In conventional printing plate precursors having a photopolymerizable layer, a barrier layer such as that described in pending U.S. patent application Ser. No. 10/282,995, which is incorporated herein by reference, is placed on the photopolymerizable layer to minimize the migration of materials between the photopolymerizable layer and another layer as well as to shield the photopolymerizable layer from the atmospheric oxygen when the photopolymerizable layer is overall exposed to ultraviolet radiation and/or visible light. Similarly, in the printing plate precursor of U.S. Pat. Nos. 5,262,275 (Fan) and 5,719,009 (Fan), a barrier layer is required between the photopolymerizable layer and the layer containing IR absorbing materials to shield the photopolymerizable layer from atmospheric oxygen and to minimize migration of materials between the photopolymerizable layer and the layer containing IR absorbing materials.
  • [0044]
    Thus, in one embodiment of the present invention, an essentially oxygen-impermeable overcoat or barrier layer, which is soluble in the developer and transparent to the radiation used for the overall exposure, may be present over the photopolymerizable layer of the relief printing plate precursor. When present, the barrier layer is typically between the photosensitive layer and the thermally imageable film. The barrier layer inhibits the migration of oxygen into the photosensitive layer and can inhibit the migration of materials from the photosensitive layer into the thermally imageable film.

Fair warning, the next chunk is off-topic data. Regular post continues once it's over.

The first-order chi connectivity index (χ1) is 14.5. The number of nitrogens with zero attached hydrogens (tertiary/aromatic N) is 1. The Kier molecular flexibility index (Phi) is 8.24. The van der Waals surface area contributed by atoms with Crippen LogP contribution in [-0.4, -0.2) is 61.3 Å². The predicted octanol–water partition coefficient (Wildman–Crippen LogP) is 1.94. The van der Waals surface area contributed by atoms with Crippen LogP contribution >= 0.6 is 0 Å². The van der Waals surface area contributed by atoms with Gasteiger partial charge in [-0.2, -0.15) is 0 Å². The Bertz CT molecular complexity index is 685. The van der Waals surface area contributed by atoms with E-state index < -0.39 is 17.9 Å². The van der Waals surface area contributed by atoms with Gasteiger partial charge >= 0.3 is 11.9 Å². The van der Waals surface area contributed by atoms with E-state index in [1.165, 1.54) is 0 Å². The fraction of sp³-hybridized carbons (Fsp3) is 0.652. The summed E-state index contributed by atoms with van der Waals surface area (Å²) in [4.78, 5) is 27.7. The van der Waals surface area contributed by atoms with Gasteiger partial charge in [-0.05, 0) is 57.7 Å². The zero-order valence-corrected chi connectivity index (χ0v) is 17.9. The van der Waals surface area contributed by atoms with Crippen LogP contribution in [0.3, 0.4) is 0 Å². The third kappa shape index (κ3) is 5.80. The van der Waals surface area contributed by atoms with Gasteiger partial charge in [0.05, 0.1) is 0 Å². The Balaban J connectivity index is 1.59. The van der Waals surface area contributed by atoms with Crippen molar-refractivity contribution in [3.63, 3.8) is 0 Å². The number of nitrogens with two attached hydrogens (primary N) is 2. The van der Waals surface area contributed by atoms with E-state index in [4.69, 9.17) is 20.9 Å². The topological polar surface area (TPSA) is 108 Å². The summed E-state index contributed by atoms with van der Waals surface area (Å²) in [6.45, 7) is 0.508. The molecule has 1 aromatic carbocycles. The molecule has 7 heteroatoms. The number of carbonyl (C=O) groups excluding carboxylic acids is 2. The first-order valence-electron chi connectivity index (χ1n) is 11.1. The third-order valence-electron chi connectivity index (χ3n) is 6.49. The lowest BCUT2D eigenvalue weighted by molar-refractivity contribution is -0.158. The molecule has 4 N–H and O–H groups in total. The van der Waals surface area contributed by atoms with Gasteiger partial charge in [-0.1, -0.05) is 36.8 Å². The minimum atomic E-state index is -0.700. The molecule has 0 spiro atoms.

• [0045]
    The relief printing plate precursor may also comprise a temporary coversheet over the thermally imageable film. The coversheet protects the thermally imageable film during storage and handling. Examples of suitable materials for the coversheet include thin films of polystyrene, polyethylene, polypropylene, polycarbonate, fluoropolymers, polyamide or polyester, which can be treated, coated or subbed with release layers.
  • Methods of Making
  • [0046]
    The thermally depolymerizable binder, IR absorber, and additives can be combined to produce a clear, non-cloudy mixture having a pale green to yellow hue. This mixture is referred to herein as a thermally imageable composition. Typically these ingredients are dispersed or dissolved in a suitable coating solvent. The coating solvent can be an aqueous or organic solvent or mixtures thereof. The thermally imageable composition can then be coated over a surface of the substrate by conventional methods, such as spin coating, bar coating, gravure coating, roller coating, dip coating, air knife coating, hopper coating, blade coating, and spray coating. The coating weight of the thermally imageable film is typically from about 1 to 10 g/m2 or alternatively from about 3 to 7 g/m2.
  • [0047]